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I'm using a WPF application for serial communication where serial port is created by taking specifications from the user in the mainwindow(GUI) and the port is sent to a background worker as an argument. My question is that I have a datareceived event for the port in my mainwindow thread which I use to read sample data from serial port and do the continuous reading in the BG thread. When using the port that I sent as argument to the BG worker should I define a new datareceived event or will the same one work?

private void SerialThread_DoWork(object Sender, DoWorkEventArgs e )
    {

        BGargs args = e.Argument as BGargs;
        SerialPort BGport = args.PORT;
        string MODE = args.MODE;
        string filePath = args.filepath;
        BGport.DataReceived +=new SerialDataReceivedEventHandler(BGport_DataReceived);
        Dispatcher.BeginInvoke((Action)delegate() { run_button.IsEnabled = false; });
        switch (MODE)
        {
            case "EXT_trigger":
                while (SerialThread.CancellationPending)
                {
                    FileStream file = new FileStream(filePath, FileMode.Append, FileAccess.Write);
                    using (StreamWriter Writer = new StreamWriter(file))
                    {
                        //code to continuously trigger and read data and then write to file
                    }
                }

                    break;
        }
    }
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1 Answer 1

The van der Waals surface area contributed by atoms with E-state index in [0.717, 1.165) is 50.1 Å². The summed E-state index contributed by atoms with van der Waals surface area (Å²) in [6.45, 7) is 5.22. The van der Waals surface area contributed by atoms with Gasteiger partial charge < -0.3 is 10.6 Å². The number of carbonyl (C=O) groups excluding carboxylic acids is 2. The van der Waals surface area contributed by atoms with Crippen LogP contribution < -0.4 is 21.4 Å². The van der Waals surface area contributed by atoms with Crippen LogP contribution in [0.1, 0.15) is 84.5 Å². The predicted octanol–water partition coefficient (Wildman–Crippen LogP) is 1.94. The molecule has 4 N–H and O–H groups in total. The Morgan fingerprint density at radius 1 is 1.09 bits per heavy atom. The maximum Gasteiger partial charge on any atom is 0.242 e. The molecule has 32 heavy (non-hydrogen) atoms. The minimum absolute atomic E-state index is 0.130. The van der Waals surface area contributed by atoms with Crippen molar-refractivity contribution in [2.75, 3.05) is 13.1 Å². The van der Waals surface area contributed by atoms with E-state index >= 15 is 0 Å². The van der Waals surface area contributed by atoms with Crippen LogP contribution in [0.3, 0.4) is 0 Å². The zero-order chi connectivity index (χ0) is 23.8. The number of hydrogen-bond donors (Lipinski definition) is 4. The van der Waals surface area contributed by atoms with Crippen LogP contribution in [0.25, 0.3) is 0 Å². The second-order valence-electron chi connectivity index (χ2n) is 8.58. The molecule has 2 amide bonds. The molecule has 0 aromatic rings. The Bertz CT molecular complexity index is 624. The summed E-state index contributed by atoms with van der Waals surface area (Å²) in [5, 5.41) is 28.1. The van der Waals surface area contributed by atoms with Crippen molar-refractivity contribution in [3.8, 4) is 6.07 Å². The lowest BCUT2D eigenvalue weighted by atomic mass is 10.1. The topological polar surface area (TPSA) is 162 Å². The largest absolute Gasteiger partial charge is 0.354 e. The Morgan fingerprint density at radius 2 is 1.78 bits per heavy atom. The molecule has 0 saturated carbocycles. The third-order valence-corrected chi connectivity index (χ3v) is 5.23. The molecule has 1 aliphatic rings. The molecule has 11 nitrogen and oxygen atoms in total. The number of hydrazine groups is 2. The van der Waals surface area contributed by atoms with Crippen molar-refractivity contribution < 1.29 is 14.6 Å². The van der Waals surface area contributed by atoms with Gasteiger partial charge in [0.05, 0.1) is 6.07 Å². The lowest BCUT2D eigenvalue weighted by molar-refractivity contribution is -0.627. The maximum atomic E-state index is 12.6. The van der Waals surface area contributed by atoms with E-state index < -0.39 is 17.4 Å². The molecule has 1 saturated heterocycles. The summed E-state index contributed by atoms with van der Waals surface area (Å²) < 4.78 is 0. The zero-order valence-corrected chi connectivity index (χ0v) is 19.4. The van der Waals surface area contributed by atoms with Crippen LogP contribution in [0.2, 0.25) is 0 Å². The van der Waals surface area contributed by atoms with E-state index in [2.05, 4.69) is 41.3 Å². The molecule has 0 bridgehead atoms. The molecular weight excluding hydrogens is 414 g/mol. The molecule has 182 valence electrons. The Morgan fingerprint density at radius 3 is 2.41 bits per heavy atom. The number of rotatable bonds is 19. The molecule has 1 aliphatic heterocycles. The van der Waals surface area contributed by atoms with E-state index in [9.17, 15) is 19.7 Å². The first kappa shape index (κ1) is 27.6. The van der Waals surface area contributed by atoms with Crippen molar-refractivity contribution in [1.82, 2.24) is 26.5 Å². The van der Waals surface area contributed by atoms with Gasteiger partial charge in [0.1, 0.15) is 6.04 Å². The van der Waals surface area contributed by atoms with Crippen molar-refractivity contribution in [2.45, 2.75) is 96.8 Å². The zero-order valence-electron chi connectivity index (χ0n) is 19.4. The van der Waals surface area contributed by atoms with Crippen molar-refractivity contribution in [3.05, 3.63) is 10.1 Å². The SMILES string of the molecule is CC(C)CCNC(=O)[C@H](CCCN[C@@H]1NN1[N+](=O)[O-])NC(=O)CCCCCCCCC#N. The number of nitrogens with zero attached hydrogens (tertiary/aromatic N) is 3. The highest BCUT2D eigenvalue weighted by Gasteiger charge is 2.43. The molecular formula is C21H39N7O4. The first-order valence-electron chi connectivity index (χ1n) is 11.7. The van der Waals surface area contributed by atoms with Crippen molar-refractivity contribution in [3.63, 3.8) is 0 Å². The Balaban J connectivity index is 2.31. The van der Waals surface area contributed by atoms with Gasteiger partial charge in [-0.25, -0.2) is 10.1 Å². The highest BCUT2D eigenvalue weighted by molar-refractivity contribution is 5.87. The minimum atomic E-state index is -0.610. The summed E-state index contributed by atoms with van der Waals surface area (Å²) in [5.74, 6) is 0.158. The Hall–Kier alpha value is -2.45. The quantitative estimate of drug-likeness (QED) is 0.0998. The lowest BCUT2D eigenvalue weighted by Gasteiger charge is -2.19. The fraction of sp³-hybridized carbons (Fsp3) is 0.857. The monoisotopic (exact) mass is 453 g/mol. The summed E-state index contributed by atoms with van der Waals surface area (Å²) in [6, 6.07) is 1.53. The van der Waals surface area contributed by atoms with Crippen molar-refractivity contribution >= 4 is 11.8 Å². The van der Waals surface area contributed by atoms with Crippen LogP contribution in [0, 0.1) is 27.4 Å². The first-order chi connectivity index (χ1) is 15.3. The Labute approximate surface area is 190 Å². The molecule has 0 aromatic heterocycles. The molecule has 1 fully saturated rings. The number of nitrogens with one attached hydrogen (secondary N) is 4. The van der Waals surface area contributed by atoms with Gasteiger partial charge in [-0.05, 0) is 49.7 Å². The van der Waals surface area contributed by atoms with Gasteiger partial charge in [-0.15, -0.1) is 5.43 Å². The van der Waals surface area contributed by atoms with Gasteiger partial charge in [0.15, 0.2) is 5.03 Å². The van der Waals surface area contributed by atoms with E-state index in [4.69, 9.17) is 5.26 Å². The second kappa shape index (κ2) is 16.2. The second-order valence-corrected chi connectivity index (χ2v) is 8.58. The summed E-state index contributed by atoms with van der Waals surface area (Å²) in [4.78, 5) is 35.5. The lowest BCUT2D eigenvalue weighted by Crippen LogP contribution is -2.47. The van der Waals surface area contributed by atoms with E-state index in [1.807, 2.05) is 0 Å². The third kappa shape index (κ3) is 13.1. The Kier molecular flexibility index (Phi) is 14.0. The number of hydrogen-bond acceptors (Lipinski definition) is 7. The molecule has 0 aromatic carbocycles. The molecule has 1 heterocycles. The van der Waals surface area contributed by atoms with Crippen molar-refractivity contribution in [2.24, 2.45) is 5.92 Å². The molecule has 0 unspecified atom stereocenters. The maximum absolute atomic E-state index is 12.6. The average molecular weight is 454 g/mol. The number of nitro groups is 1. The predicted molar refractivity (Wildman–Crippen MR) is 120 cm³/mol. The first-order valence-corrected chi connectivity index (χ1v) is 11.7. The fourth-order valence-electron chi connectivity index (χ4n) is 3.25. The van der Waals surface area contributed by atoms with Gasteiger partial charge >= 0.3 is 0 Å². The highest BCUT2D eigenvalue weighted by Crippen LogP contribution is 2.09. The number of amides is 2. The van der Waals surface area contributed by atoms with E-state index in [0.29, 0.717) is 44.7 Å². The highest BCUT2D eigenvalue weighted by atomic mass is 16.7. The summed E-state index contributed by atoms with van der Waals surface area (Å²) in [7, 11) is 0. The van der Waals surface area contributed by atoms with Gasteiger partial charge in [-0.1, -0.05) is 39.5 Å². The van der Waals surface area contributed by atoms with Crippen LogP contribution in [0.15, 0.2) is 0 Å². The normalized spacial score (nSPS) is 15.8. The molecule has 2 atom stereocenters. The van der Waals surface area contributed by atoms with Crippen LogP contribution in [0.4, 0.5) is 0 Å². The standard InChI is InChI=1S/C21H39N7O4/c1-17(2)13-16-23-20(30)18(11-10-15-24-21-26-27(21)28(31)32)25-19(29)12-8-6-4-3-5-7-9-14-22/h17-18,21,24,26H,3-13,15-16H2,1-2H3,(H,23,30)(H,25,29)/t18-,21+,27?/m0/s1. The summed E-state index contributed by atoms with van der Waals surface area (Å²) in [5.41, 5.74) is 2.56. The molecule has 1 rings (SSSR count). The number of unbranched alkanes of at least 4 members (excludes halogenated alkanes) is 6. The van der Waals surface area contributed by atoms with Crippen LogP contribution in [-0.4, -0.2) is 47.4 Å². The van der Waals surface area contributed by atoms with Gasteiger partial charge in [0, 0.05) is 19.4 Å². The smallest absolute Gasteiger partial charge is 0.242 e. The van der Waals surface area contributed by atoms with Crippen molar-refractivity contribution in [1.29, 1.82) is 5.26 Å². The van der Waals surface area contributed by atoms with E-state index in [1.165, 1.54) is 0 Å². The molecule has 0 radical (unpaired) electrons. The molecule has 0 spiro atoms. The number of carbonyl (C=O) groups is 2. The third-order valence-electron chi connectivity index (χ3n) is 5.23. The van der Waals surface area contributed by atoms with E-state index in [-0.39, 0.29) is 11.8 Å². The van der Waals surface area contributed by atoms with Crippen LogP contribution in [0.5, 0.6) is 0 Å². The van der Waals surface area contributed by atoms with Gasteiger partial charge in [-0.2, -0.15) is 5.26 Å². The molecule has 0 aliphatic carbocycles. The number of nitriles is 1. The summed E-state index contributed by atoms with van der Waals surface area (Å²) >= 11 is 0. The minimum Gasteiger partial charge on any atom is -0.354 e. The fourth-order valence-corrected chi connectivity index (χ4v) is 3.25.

Question from title:

http://msdn.microsoft.com/en-us/library/system.io.ports.serialport.datareceived.aspx

The DataReceived event is raised on a secondary thread when data is received
from the SerialPort object. Because this event is raised on a secondary thread,
and not the main thread, attempting to modify some elements in the main thread,
such as UI elements, could raise a threading exception

Second question:
No, you dont have to attach another event handler. This is all the same single SerialPort object, both here and there. Once you have attached an event handler to it, the handler will stay, regardless what you do with the object. You may pass it via args, store in in property, etc. Once +='ed to a SerialPort object, the handler will stay until you explicitely unbind it via -= form that object.

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@quetz...Thanks for the reply and yes I was able to use the same event handler to perform my operations. –  ranjith1512 Aug 9 '12 at 13:17

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